If you don’t know who Marion Montgomery was, you should.
Professor Marion Montgomery, b. 16 April 1925, died 23 November 2011, was a figure of the Southern literary scene since the end of the Second World War. His works include T.S. Eliot: An Essay on the American Magnus (1970), Possum, and Other Receipts for the Recovery of Southern Being (1987), The Truth of Things: Liberal Arts and the Recovery of Reality (1999), John Crowe Ransom and Allen Tate: At Odds About the Ends of History and the Mystery of Nature (2003), On Matters Southern: Essays About Literature and Culture, 1964-2000 (2005). During his lifetime, Prof. Montgomery befriended many of the original authors of the 1930 Agrarian book, I’ll Take My Stand. Allen Tate, Donald Davidson, and Andrew Lytle were all acquaintances of Montgomery. Flannery O’ Conner and M.E. Bradford were also friends of Montgomery. Although retired from UGA since 1987, Montgomery was a longtime Professor of English and remained an active participant within the realm of Southern intelligentsia.
In this interview I conducted in April 2009, as a young and dumb graduate student, Montgomery reflects upon his understanding of the South. He also discusses his friendship with prominent Southern writers of the twentieth century, such as Allen Tate, Andrew Lytle, and M.E. Bradford. Montgomery describes his definition of the South and its tradition; he discusses the differences and similarities between the terms Conservatism, Tradition, and Orthodoxy, and their individual applications to Southern culture and identity.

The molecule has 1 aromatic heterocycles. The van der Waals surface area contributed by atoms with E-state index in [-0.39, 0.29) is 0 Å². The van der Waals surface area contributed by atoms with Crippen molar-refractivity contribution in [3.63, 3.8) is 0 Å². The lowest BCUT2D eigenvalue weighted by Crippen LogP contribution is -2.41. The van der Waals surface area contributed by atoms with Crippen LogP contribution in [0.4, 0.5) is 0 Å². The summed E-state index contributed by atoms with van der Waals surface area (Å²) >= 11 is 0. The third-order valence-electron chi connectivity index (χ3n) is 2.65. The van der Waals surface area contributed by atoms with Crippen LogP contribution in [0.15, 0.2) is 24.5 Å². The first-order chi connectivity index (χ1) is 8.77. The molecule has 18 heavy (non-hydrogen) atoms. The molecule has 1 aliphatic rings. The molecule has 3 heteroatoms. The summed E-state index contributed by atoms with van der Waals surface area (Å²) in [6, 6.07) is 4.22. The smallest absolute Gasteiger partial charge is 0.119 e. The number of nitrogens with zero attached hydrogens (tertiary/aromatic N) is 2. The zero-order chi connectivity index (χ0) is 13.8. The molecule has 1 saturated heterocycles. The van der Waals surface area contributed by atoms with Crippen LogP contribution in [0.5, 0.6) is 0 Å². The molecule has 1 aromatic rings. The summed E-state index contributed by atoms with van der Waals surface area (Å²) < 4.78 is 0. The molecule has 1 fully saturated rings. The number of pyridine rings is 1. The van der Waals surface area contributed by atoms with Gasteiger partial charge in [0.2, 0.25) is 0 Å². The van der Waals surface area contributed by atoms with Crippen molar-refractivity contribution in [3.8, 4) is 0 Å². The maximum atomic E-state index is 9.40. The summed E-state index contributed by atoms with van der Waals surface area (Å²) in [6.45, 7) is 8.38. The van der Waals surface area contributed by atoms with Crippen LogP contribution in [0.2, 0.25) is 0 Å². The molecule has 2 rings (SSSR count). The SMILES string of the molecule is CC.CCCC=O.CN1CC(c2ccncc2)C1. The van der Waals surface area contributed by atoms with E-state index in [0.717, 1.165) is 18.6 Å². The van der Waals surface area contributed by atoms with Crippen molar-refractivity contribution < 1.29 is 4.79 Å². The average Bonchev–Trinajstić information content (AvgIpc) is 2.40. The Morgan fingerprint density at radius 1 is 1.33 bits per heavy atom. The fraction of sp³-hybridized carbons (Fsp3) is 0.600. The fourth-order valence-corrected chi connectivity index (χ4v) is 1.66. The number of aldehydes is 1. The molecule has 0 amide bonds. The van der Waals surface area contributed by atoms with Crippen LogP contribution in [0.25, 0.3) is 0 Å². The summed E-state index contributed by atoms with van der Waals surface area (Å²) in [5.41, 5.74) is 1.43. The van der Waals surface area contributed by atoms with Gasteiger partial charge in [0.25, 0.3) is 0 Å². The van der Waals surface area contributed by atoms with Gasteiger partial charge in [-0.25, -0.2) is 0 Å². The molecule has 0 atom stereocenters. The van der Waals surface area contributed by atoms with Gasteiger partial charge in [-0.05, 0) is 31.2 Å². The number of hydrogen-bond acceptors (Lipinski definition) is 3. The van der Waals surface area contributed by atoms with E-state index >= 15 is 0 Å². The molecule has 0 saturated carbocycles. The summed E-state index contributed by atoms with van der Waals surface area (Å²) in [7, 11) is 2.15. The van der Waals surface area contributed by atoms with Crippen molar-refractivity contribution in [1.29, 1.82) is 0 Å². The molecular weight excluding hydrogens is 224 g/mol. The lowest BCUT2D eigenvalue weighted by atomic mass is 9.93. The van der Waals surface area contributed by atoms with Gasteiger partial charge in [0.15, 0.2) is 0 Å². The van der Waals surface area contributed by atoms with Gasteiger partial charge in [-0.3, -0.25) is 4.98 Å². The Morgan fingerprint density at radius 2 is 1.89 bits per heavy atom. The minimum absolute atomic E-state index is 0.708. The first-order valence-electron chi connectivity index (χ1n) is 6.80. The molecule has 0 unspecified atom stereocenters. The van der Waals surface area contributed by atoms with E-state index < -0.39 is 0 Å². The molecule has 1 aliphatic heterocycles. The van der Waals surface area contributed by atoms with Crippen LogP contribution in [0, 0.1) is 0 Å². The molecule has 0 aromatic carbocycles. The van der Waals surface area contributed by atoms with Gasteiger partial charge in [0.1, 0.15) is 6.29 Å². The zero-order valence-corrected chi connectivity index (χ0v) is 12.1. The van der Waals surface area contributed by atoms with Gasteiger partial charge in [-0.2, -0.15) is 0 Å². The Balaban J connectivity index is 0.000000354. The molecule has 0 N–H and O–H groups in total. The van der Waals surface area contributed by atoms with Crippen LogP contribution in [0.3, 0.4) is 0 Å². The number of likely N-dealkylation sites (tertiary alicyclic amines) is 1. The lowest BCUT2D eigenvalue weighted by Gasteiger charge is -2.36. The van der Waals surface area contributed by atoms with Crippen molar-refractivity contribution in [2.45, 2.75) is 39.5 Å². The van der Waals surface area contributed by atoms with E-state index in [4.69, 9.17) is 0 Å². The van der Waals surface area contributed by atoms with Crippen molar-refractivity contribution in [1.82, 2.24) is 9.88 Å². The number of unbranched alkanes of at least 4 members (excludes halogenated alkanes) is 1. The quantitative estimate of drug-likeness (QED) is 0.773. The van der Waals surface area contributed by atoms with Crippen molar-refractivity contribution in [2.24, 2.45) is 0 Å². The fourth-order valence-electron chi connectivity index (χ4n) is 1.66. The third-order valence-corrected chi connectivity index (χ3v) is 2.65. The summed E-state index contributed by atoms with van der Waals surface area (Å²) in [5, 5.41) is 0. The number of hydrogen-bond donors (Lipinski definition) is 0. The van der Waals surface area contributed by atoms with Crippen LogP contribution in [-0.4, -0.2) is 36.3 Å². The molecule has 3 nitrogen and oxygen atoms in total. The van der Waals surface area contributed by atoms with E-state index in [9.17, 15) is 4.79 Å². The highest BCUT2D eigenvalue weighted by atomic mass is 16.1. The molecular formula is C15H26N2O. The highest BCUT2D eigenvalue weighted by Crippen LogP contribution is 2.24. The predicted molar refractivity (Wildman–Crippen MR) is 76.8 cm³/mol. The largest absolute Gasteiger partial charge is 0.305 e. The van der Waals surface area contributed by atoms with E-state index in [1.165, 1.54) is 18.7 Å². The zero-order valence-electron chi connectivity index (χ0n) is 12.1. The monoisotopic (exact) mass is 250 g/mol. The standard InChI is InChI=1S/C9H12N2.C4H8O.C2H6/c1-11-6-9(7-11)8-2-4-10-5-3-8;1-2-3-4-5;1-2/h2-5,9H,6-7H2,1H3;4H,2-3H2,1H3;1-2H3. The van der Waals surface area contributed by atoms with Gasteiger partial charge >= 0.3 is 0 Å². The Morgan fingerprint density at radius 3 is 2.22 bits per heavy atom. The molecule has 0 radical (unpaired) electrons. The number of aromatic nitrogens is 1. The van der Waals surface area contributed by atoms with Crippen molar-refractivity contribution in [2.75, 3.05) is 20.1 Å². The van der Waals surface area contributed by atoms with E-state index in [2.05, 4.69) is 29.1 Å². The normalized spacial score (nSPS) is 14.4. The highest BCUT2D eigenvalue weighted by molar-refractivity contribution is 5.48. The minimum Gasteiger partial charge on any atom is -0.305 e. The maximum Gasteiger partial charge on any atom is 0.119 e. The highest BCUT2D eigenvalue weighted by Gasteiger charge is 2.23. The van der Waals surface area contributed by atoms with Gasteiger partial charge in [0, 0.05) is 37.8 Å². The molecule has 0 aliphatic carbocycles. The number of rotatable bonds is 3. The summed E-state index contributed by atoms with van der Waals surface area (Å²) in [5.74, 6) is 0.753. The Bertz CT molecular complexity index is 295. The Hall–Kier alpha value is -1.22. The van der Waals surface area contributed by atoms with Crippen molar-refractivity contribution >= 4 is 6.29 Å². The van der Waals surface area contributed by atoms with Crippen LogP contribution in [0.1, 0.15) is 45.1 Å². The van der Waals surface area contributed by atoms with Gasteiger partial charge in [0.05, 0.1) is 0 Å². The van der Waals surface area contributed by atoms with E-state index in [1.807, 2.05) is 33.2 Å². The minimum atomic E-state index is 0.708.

We did the interview in the second floor study of Marion’s home outside Athens, Georgia. There was something decidedly traditional and Southern about the place. He greeted me at the front door of his home wearing khaki pants and a clean white button-down shirt, the typical attire of the Southern gentleman. A cigar was pressed on the edge of his mouth (he said he liked to chew on it throughout the week and smoke it on Sunday). In the study, wall-to-wall shelves of books smiled down upon the both of us. There were no computers, just an old typewriter. I treated the interview as a simple conversation. Marion poured out his thoughts as if he were speaking to a crowd of accomplished intellectuals. After a little more than an hour, I could tell he was tiring. Not only did I gain insight into the mind of a preeminent Southern intellectual, after that interview I also gained a friend. Hope you enjoy what he had to say that day.